How Childhood Friends Mick Jagger and Keith Richards Formed the Rolling Stones
The story of the Rolling Stones begins with an encounter between its foundational pieces, Mick Jagger and Keith Richards, at a train station in Dartford, England, in October 1961.
This wasn’t the pair’s initial introduction, as the two grew up in Dartford and attended grammar school together, but they had since lost touch. At the train station, with Jagger off to the London School of Economics and Richards on his way to Sidcup Art College, the old friends got to talking, particularly about the collection of blues and R&B records under Jagger’s arm.
Both had been influenced by the exciting sounds drifting from across the Atlantic to their radios, according to The Rolling Stones: A Musical Biography. Jagger, with his talent for mimicry, had already developed a unique singing style. And Richards, who hailed from a musical family and once sang in a church choir, was rapidly gaining ground with his guitar.
They realized they had a mutual friend in guitarist Dick Taylor, who played with Jagger in a band and jammed between classes with Richards at Sidcup. Soon, the three were regularly getting together to listen to records and explore their own budding talents, teaming with two others to form Little Boy Blue and the Blue Boys.
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The band’s name was inspired by a Muddy Waters track
In April 1962, Jagger and Richards ventured to the Ealing Club in London to check out a set by Alexis Korver’s Blues Incorporated. The band’s jazz-influenced drummer, Charlie Watts, was sure-handed, but the 19-year-olds were particularly taken with slide guitar work of Brian Jones – then performing under the name “Elmo Lewis,” after his blues hero, Elmore James.
Jagger and Richards began performing with Blues Incorporated, but Jones, determined to forge his own blues-based act, soon pried them away for his fledgling band. They were joined by Taylor, and an ad placed in Jazz News brought in a keyboardist named Ian Stewart.
That summer, when Korner pulled Blues Incorporated out of their regular gig at London’s Marquee Club due to a scheduling conflict, he suggested Jones, Jagger and the rest as replacements. Their group still without a name, Jones drew inspiration from a Muddy Waters track titled “Rollin’ Stone,” and the rest is history.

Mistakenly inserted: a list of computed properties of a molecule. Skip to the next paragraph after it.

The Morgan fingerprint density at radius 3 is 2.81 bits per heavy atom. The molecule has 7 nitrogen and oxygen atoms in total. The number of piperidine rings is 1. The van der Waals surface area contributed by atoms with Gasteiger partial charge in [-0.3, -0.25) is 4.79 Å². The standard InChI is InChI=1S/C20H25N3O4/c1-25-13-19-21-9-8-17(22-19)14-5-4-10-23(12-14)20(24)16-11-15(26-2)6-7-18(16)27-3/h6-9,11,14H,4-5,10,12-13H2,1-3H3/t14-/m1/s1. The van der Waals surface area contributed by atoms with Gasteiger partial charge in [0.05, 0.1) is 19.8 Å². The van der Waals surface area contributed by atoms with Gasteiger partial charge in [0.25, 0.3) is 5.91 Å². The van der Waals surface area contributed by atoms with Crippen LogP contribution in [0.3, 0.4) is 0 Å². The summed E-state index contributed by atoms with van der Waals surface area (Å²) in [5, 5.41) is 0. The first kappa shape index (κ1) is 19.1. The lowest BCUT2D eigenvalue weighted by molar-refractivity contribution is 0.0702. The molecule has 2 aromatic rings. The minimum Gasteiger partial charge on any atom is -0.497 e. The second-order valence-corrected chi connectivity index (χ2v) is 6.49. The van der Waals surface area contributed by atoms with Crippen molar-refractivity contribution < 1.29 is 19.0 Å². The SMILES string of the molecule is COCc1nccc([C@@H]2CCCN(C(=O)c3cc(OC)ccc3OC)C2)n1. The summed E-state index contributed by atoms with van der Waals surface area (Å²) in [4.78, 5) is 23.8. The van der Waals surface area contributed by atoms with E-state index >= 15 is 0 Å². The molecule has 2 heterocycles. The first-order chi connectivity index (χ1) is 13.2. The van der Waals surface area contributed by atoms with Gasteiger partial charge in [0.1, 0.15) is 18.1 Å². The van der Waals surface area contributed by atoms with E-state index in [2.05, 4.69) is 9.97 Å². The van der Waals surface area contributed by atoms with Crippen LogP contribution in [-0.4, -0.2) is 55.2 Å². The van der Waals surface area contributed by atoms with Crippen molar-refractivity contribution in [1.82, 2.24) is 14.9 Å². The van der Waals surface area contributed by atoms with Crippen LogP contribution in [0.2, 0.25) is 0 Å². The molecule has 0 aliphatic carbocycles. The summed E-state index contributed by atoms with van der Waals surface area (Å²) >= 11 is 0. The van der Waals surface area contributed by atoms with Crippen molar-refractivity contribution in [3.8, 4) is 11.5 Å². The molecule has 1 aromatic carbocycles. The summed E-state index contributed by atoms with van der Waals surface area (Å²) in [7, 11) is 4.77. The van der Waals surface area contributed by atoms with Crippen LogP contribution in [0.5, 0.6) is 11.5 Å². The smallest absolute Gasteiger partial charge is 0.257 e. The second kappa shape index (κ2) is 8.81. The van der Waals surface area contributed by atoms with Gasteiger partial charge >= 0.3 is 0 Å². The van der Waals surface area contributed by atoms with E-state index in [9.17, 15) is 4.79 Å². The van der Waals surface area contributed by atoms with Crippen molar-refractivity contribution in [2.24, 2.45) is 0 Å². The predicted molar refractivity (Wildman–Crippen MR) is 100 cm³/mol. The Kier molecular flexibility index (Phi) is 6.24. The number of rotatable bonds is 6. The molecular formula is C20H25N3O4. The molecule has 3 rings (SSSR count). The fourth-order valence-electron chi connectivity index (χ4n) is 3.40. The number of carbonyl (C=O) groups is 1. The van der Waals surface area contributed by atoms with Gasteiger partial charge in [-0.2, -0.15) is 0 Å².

On July 12, 1962, the band debuted as the Rolling Stones, with Jagger as lead singer, Richards and Jones on guitar, Taylor on bass, Stewart on keyboards and Mick Avory – later of The Kinks – on drums.
Tough times gave way to the key additions of Bill Wyman and Charlie Watts
Although the Marquee owner invited the Rolling Stones back for regular gigs, the months ahead would be trying ones for the band’s members. Jagger, Richards and Jones found a place together in the Chelsea section of London, living in squalor as they stretched the leftover money from Jagger’s scholarship between the three of them.
In December, after Taylor threw in the towel and returned to art school, The Stones gave a tryout to bassist Bill Wyman of The Cliftons. A few years older than the others and less familiar with their R&B influences, Wyman nevertheless played well enough to earn approval, helping his cause by donating his amplifiers to the under-equipped band.
Early in the new year, another important piece was secured when Watts stepped in to give the group a reliable drummer. On January 14, 1963, the now recognizable early lineup of the Rolling Stones — Jagger, Richards, Jones, Watts, Wyman and Stewart — played in public for the first time at the Flamingo Club in Soho.
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A residency at the Crawdaddy Club paved the way for management and record deals
The band got their next boost from Soviet-born promoter Giorgio Gomelsky, who booked The Stones for a residency at the Crawdaddy Club in Richmond, London, beginning in February 1963. It was here that the group developed its first significant following, with students from the area pouring in to see this energetic R&B band and its whirling frontman. Local newspapers caught on to the act, with another budding group of rock royalty, the Beatles, even dropping by to see what the fuss was about.
In late April, 19-year-old promoter Andrew Loog Oldham caught wind of the sensation. Convinced the group’s combination of sound and sex appeal would catch fire – and with Gomelsky out of the country – he quickly moved in with his partner, Eric Easton, and signed The Stones to a management contract. By mid-May, a deal with Decca Records was in place as well.
Along with Gomelsky, the heavyset Stewart came out on the short end of the talks, as he was dropped from live performances (though he was allowed to remain as a session musician and road manager). It was part of the driving management style of Oldham, who urged the band to think big and quit their day jobs once and for all.
On June 7, 1963, the Stones released their debut single, a cover of Chuck Berry’s “Come On.” With their own acclaimed compositions soon to come, as well as lineup changes that would see the tragic departure of Jones but never the tandem of Jagger-Richards, The Stones were on their way to setting the rock ‘n’ roll standard with their string of unforgettable hits and staggering longevity.